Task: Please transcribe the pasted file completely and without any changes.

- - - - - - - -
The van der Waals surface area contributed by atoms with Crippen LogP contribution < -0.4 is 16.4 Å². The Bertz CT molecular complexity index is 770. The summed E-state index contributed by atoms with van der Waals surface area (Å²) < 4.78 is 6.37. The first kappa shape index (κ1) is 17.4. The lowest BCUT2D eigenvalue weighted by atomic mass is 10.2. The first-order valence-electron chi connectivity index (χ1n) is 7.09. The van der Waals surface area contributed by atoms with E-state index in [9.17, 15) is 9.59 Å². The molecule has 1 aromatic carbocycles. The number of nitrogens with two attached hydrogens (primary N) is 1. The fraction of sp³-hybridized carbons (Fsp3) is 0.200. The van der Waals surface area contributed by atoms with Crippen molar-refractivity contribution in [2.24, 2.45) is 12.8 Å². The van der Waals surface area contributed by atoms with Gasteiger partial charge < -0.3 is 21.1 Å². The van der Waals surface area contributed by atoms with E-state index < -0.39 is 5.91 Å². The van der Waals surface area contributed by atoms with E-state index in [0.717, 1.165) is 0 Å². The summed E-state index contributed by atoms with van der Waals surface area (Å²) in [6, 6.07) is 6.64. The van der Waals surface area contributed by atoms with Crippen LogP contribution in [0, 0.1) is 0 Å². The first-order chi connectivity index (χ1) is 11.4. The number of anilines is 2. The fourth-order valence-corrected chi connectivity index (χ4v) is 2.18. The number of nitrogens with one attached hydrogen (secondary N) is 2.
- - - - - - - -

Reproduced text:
The van der Waals surface area contributed by atoms with Crippen LogP contribution < -0.4 is 16.4 Å². The Bertz CT molecular complexity index is 770. The summed E-state index contributed by atoms with van der Waals surface area (Å²) < 4.78 is 6.37. The first kappa shape index (κ1) is 17.4. The lowest BCUT2D eigenvalue weighted by atomic mass is 10.2. The first-order valence-electron chi connectivity index (χ1n) is 7.09. The van der Waals surface area contributed by atoms with E-state index in [9.17, 15) is 9.59 Å². The molecule has 1 aromatic carbocycles. The number of nitrogens with two attached hydrogens (primary N) is 1. The fraction of sp³-hybridized carbons (Fsp3) is 0.200. The van der Waals surface area contributed by atoms with Crippen molar-refractivity contribution in [2.24, 2.45) is 12.8 Å². The van der Waals surface area contributed by atoms with Gasteiger partial charge < -0.3 is 21.1 Å². The van der Waals surface area contributed by atoms with E-state index < -0.39 is 5.91 Å². The van der Waals surface area contributed by atoms with E-state index in [0.717, 1.165) is 0 Å². The summed E-state index contributed by atoms with van der Waals surface area (Å²) in [6, 6.07) is 6.64. The van der Waals surface area contributed by atoms with Crippen LogP contribution in [0, 0.1) is 0 Å². The first-order chi connectivity index (χ1) is 11.4. The number of anilines is 2. The fourth-order valence-corrected chi connectivity index (χ4v) is 2.18. The number of nitrogens with one attached hydrogen (secondary N) is 2.